Finally, the inclusion of a case of sebaceous carcinoma of the scalp (Fig. 8) is highlighted. It is a rare adnexal tumor, and most are located in the periocular region. They are characterized by being fast-growing tumors, often underdiagnosed, with a risk of distant metastasis, in addition to the association with other visceral and cutaneous neoplasms in the Muir-Torre syndrome. A Chinese study analyzed 360 cases located in the eyelids and in only 62.5% of them, sebaceous carcinoma was the initial clinical hypothesis. About 20% included hypotheses of benign lesions such as chalazion, blepharitis, and nevus. MMS was the technique of choice for treatment of 31.9% of these cases and showed better control of local recurrence, with a five-year cure rate of about 90%, when compared to conventional surgery with cure rates varying from 60% to 80%.40

Figure 8.

(A) Image on the left: Extraocular sebaceous carcinoma. (B) (Upper right image (paraffin-embedded section): poorly defined lobes of basaloid cells and poorly differentiated sebaceous cells. Moderate atypia. (C) (lower right image 5 micron thick frozen section): tumor debulking during Mohs micrographic surgery. Source: Archives of Dermatology HC-Unicamp.

(1.36MB).

Currently, surgical treatment is preferred treatment for all skin tumors, with some indications for non-surgical treatment for superficial and less aggressive lesions, such as superficial BCC, or in patients with contraindications for the procedure.

Regarding rare tumors, due to the absence of well-established treatment criteria and sufficient literature data, the use of non-surgical techniques for initial lesions is rarely indicated. Due to their recurrent characteristic, being incompletely excised by conventional surgery with wide margins, MMS indication is supported by literature data and the expansion of the method should be considered.5,6,26–36

Conclusion

This retrospective case series shows that Mohs micrographic surgery is an appropriate technique for the treatment of rare skin tumors. Regarding the frequency, they corresponded to approximately 5% of all cases treated with MMS during the 12-year period with no recurrences observed after an average of six years of follow-up.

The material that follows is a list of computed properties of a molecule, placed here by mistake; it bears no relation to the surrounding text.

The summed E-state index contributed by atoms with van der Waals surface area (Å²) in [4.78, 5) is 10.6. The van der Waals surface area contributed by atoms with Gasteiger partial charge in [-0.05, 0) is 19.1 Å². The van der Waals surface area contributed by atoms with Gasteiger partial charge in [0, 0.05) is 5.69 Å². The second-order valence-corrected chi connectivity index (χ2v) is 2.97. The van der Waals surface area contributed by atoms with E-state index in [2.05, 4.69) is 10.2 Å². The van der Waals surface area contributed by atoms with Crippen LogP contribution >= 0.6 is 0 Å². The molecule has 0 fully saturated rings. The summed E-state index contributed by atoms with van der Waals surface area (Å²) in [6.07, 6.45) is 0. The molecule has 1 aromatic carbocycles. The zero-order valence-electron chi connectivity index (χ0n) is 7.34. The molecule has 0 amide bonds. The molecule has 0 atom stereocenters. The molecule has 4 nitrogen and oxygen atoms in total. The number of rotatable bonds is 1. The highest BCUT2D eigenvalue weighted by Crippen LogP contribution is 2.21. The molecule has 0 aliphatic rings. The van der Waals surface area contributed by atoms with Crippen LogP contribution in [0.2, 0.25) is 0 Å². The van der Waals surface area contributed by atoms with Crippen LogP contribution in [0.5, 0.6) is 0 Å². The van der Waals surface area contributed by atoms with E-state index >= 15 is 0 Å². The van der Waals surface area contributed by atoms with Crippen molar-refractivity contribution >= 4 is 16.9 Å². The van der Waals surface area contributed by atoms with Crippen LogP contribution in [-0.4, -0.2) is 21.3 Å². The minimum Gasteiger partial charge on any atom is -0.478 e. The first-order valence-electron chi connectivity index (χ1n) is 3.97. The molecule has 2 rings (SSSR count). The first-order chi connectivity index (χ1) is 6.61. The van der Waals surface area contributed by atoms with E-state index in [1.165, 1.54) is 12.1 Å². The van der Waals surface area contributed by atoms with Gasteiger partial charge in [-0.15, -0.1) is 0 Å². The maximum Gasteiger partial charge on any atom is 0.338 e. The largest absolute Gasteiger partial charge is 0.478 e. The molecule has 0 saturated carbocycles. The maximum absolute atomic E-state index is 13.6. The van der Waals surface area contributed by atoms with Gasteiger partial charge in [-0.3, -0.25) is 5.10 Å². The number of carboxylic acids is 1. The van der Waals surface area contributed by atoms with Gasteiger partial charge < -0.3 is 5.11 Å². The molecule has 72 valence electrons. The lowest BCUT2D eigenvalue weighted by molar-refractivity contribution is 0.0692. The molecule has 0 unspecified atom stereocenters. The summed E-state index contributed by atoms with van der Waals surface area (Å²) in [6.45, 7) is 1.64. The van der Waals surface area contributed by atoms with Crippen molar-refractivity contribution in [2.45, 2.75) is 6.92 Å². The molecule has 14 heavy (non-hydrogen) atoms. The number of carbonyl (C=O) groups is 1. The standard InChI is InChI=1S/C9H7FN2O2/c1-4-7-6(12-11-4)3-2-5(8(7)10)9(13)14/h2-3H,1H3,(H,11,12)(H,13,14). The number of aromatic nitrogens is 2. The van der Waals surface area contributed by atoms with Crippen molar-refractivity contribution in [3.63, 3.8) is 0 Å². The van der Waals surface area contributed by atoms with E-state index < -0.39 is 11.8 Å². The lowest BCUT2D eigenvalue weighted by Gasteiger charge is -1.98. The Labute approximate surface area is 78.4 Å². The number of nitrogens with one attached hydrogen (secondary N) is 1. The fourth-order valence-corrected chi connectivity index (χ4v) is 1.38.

With the benefit of a complete assessment of tumor margins associated with lower rates of recurrence reported in the literature, the possibility of extending the uses of the method should be considered, which could lead to better results.

Financial support

The present study received support from Funadersp, Fundo de Apoio à Dermatologia de São Paulo - Sebastião Sampaio, project n. 86-2019.

Authors' contributions

Thais Helena Buffo: Statistical analysis; Approval of the final version of the manuscript; design and planning of the study; drafting and editing of the manuscript; collection, analysis, and interpretation of data; intellectual participation in the propaedeutic and/or therapeutic conduct of the studied cases; critical review of the literature; critical review of the manuscript.

Rafael Fantelli Stelini: Approval of the final version of the manuscript; drafting and editing of the manuscript; collection, analysis, and interpretation of data; effective participation in research orientation; intellectual participation in the propaedeutic and/or therapeutic conduct of the studied cases; critical review of the manuscript.

Juliana Yumi Massuda Serrano: Statistical analysis; approval of the final version of the manuscript; design and planning of the study; intellectual participation in the propaedeutic and/or therapeutic conduct of the studied cases; critical review of the manuscript.

Luciana Takata Pontes: Approval of the final version of the manuscript; design and planning of the study; collection, analysis, and interpretation of data; intellectual participation in the propaedeutic and/or therapeutic conduct of the studied cases; critical review of the manuscript.

Renata Ferreira Magalhães: Approval of the final version of the manuscript; design and planning of the study; effective participation in research orientation; intellectual participation in the propaedeutic and/or therapeutic conduct of the studied cases; critical review of the manuscript.

Aparecida Machado de Moraes: Approval of the final version of the manuscript; design and planning of the study; collection, analysis, and interpretation of data; effective participation in research orientation; intellectual participation in the propaedeutic and/or therapeutic conduct of the studied cases; critical review of the literature; critical review of the manuscript.

Conflicts of interest

None declared.

Acknowledgments

The authors thank Funadersp for the financial support, grant number 86-2019.

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Study conducted at the Hospital de Clínicas da Universidade Estadual de Campinas, Campinas, SP, Brazil.